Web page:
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The Timeless Infinite Universe

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  Part One
Alpha and Omega
 
  Part Two
Two Types of Order
 
  Part Three

The Space of All Possibilities
 

Everything Moves Towards Balance
 
  Part Four
Symmetry Mathematics
(Page Two)

 
  Advanced Study -
The Cosmology of Symmetry
Convergence: Why Spacetime is Systematic and Orderly
 
Multispatiality
 

Time's Arrow of Many Directions
 

The White World
 
 

 

 


"...the world was made, not in time, but simultaneously with time. For that which is made in time is made both after and before some time - after that which is past, before that which is future. But none could then be past, for there was no creature, by whose movements its duration could be measured. But simultaneously with time the world was made."

St. Augustine


 

 

 

 


"...for us physicists believe the separation between past, present, and future is only an illusion, although a convincing one."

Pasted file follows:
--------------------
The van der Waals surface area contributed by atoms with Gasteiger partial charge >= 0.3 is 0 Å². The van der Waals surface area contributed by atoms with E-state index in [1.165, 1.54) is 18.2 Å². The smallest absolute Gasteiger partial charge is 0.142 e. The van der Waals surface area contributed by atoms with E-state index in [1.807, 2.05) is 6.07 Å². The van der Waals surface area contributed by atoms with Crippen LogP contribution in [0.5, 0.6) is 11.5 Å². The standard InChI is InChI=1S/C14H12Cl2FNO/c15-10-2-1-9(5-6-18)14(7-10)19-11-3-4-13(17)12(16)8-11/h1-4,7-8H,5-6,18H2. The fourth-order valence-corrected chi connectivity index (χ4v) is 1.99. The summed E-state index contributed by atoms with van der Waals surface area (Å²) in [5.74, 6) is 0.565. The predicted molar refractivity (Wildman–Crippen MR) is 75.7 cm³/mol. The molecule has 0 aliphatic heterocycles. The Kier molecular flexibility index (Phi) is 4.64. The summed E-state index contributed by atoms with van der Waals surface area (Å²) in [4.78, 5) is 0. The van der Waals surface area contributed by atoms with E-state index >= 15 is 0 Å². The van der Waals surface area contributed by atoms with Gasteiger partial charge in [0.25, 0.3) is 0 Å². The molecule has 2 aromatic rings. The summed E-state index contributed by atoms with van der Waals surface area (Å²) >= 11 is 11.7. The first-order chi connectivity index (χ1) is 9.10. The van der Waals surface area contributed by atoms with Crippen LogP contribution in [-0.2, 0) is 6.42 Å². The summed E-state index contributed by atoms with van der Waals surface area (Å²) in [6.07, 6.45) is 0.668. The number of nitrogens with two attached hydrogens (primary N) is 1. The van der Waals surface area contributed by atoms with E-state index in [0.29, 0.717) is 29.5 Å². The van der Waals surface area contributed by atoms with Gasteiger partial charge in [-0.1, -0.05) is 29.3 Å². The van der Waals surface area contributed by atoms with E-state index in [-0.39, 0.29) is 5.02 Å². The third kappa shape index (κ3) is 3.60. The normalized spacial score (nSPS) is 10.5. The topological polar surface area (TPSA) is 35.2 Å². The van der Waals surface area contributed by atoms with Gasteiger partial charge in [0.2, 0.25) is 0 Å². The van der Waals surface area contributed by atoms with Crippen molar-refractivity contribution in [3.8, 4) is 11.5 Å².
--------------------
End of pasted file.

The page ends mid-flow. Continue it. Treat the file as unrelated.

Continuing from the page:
-Albert Einstein


 

 

 

 


"I still believe the universe has a beginning in real time, at the big bang. But there's another kind of time, imaginary time, at right angles to real time, in which the universe has no beginning or end."

Stephen Hawking
Black Holes and Baby Universes


 

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at Cambridge University


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The person that finishes off and gains credit for a scientific theory is usually influenced by the more philosophical development of ideas preceding them in history. Unfortunately Parmenides lived too far ahead of his time. Parmenides understood lucidly what we are only beginning to recognize today in modern physics and cosmology. There is an illusion of change in the time that we experience, however, the Universe is not changing. The Universe simply exists. Time is just our sense of moving from one place to another.


Parmenides and Zeno

Zeno of Elea was an ancient philosopher who lived even before Socrates and Plato. Zeno's teacher was named Parmenides, who believed and taught that the universe is one, and that its contents are unlimited. Parmenides, at the age of sixty five, is said to have met a young Socrates in Athens.